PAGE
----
One element of writing that sets apart the good writers from the great writers is voice. Voice is moreso an art, not simply a skill to be taught and learned. Voice develops over time, voice can be refined, and voice can even change as an author changes. Voice may even be the number one reason that readers flock to specific authors.
"Voice" in writing refers to the unique style and personality of the author that comes through in their writing. It is the way in which an author's writing sounds and feels to the reader, and it is often what distinguishes one writer's work from another's. An author's voice can be influenced by a variety of factors, including their background, education, culture, and personal experiences. It can manifest in their choice of words, sentence structure, tone, and style. A strong voice can make the writing more engaging, memorable, and impactful.
Voice can be difficult to define, as it is an intangible quality that can be difficult to quantify. However, it is an essential aspect of effective writing, as it helps to establish a connection between the writer and the reader. By developing a strong voice, writers can create a more authentic and meaningful connection with their audience and make their writing stand out in a crowded field.
Teaching students how to implement voice in their writing can be challenging at first, but not impossible. Over the next five articles, we will explore five commonly recognized elements of voice in writing and how you can help your students practice and master these elements.
We’ll begin with a shared definition. Diction refers to the author's choice and use of words. An author's diction can reveal their tone, attitude, and personality. For example, a writer who uses complex and technical vocabulary may come across as authoritative or academic, while a writer who uses informal language may come across as casual and approachable.
Two common examples of the use of diction in writing are formal writing and informal writing. In formal writing, an author might use language that is elevated, precise, and sophisticated to convey authority and credibility. Students may choose to use formal diction when they are writing a research paper, a news article, or a literary analysis essay. The following is an example of formal diction that conveys authority and expertise.
“The monarchical rule during the early modern period is characterized by a highly centralized political structure, whereby the king exercised absolute authority over his subjects, thus resulting in an overarching influence on society.”
In contrast, an author might use informal diction in their writing to create a relaxed, conversational, and familiar tone. Students can effectively use informal diction when they are writing a blog post, a personal narrative, or even a persuasive or opinion essay. Here is an example of informal diction that allows the writer to be perceived as more relatable.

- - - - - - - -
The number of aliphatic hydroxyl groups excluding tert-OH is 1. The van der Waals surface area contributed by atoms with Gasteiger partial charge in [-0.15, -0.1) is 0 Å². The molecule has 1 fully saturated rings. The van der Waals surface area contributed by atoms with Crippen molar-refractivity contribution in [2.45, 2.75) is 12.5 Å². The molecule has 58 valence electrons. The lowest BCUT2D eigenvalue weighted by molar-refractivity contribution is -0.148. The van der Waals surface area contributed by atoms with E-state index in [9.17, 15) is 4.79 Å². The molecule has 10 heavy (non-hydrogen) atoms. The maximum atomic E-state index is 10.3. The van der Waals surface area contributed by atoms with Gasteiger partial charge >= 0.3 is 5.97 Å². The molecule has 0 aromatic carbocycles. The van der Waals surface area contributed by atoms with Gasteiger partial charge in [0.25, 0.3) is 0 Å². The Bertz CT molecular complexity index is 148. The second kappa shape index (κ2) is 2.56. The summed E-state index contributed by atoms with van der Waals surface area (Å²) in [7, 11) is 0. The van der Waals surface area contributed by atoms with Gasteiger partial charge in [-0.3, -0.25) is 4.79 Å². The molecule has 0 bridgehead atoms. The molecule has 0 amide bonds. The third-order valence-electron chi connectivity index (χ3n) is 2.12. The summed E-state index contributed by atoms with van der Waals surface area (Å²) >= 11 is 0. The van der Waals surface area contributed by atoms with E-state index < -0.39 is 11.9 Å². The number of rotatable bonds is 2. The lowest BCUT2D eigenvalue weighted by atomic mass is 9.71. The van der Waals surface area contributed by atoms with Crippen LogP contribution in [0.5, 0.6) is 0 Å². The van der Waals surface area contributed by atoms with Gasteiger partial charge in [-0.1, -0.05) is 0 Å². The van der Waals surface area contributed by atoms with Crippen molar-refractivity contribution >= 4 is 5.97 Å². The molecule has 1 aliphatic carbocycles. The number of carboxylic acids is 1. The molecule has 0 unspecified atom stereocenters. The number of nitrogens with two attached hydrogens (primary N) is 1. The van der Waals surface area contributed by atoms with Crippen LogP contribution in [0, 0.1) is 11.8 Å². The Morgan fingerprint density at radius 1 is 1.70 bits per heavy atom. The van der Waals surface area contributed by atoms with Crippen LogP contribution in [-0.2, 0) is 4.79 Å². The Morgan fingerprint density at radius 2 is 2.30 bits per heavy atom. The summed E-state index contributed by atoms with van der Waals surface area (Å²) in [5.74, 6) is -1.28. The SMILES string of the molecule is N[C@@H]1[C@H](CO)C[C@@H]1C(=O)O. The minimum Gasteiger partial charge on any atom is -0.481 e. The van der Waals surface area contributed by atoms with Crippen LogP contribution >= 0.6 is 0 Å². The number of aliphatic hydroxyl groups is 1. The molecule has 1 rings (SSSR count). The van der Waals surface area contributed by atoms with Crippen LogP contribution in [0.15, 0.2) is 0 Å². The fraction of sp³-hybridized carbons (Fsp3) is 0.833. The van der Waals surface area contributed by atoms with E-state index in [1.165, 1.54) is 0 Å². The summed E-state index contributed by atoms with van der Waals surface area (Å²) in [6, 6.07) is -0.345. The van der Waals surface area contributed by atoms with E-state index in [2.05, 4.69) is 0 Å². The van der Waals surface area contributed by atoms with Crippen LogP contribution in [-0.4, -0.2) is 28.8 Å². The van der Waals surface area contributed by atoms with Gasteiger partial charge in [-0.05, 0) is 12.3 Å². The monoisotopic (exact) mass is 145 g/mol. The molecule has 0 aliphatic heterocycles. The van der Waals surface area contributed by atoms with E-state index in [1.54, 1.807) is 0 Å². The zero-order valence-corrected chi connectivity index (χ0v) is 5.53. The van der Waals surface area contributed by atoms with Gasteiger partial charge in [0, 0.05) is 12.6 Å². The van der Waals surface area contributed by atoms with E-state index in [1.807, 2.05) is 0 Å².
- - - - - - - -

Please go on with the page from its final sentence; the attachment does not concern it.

“I woke up feeling like a truck hit me, but I had to drag myself out of bed to make it to my 9 AM soccer practice. Honestly, the struggle is real, but caffeine is my savior, and I can’t function without my daily Starbucks.”
These are two stark examples of how an author may employ formal and informal diction in order to create a distinct tone or mood with the reader.
One effective activity that teachers can use to teach students about diction is a word choice exercise. Here's how it can work:
First, provide students with a short passage of text, such as a paragraph or a poem. Next, ask students to identify the tone and mood of the text, and to explain how the author's word choice contributes to that tone and mood. Then, ask students to rewrite the passage using different words with contrasting connotations. For example, they could replace words with positive connotations with words that have negative connotations, or vice versa.
After rewriting the passage, ask students to compare the original text with their own revised version, and then discuss how the changes in word choice affect the tone and mood of the text. Finally, have students reflect on how they might use this understanding of diction in their own writing.
This activity can help students develop their understanding of how word choice (diction) affects the tone and mood and overall voice of a piece of writing. It also provides an opportunity for students to practice their own choice of words when writing and to think critically about how they use language.
Understanding and developing diction is the first step for young writers to create voice in their writing. Next, we will explore syntax.
Empower students in crafting impactful thesis statements! Teach specificity, address counterarguments, and use peer feedback for compelling essays.
Differentiated grammar instruction empowers diverse learners. Flexible grouping, multimodal learning, scaffolding, and peer collaboration are key strategies.
Summer break is a chance to retain grammar skills! Explore online grammar programs for engaging learning, immediate feedback, and comprehensive coverage.